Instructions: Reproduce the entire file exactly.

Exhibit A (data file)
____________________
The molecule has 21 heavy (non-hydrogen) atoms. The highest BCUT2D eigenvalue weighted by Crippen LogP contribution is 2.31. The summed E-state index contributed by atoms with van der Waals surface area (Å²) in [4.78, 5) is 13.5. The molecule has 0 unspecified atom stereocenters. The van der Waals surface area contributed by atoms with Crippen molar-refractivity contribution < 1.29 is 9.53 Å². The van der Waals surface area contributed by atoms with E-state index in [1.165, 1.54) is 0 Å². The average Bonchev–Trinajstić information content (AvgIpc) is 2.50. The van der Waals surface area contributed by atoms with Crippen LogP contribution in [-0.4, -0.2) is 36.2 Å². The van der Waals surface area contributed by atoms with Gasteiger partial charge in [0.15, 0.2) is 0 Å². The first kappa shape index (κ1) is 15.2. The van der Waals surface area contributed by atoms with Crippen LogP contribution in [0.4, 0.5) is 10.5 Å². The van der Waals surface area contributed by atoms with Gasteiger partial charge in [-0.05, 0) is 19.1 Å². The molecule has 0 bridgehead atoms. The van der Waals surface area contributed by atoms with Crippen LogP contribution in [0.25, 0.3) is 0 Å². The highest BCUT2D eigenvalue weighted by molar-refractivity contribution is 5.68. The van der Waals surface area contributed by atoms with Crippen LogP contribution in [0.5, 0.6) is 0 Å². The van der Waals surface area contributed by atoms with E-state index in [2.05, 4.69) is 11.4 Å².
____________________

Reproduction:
The molecule has 21 heavy (non-hydrogen) atoms. The highest BCUT2D eigenvalue weighted by Crippen LogP contribution is 2.31. The summed E-state index contributed by atoms with van der Waals surface area (Å²) in [4.78, 5) is 13.5. The molecule has 0 unspecified atom stereocenters. The van der Waals surface area contributed by atoms with Crippen molar-refractivity contribution < 1.29 is 9.53 Å². The van der Waals surface area contributed by atoms with E-state index in [1.165, 1.54) is 0 Å². The average Bonchev–Trinajstić information content (AvgIpc) is 2.50. The van der Waals surface area contributed by atoms with Crippen LogP contribution in [-0.4, -0.2) is 36.2 Å². The van der Waals surface area contributed by atoms with Gasteiger partial charge in [0.15, 0.2) is 0 Å². The first kappa shape index (κ1) is 15.2. The van der Waals surface area contributed by atoms with Crippen LogP contribution in [0.4, 0.5) is 10.5 Å². The van der Waals surface area contributed by atoms with Gasteiger partial charge in [-0.05, 0) is 19.1 Å². The molecule has 0 bridgehead atoms. The van der Waals surface area contributed by atoms with Crippen LogP contribution in [0.25, 0.3) is 0 Å². The highest BCUT2D eigenvalue weighted by molar-refractivity contribution is 5.68. The van der Waals surface area contributed by atoms with Crippen LogP contribution in [0.5, 0.6) is 0 Å². The van der Waals surface area contributed by atoms with E-state index in [2.05, 4.69) is 11.4 Å².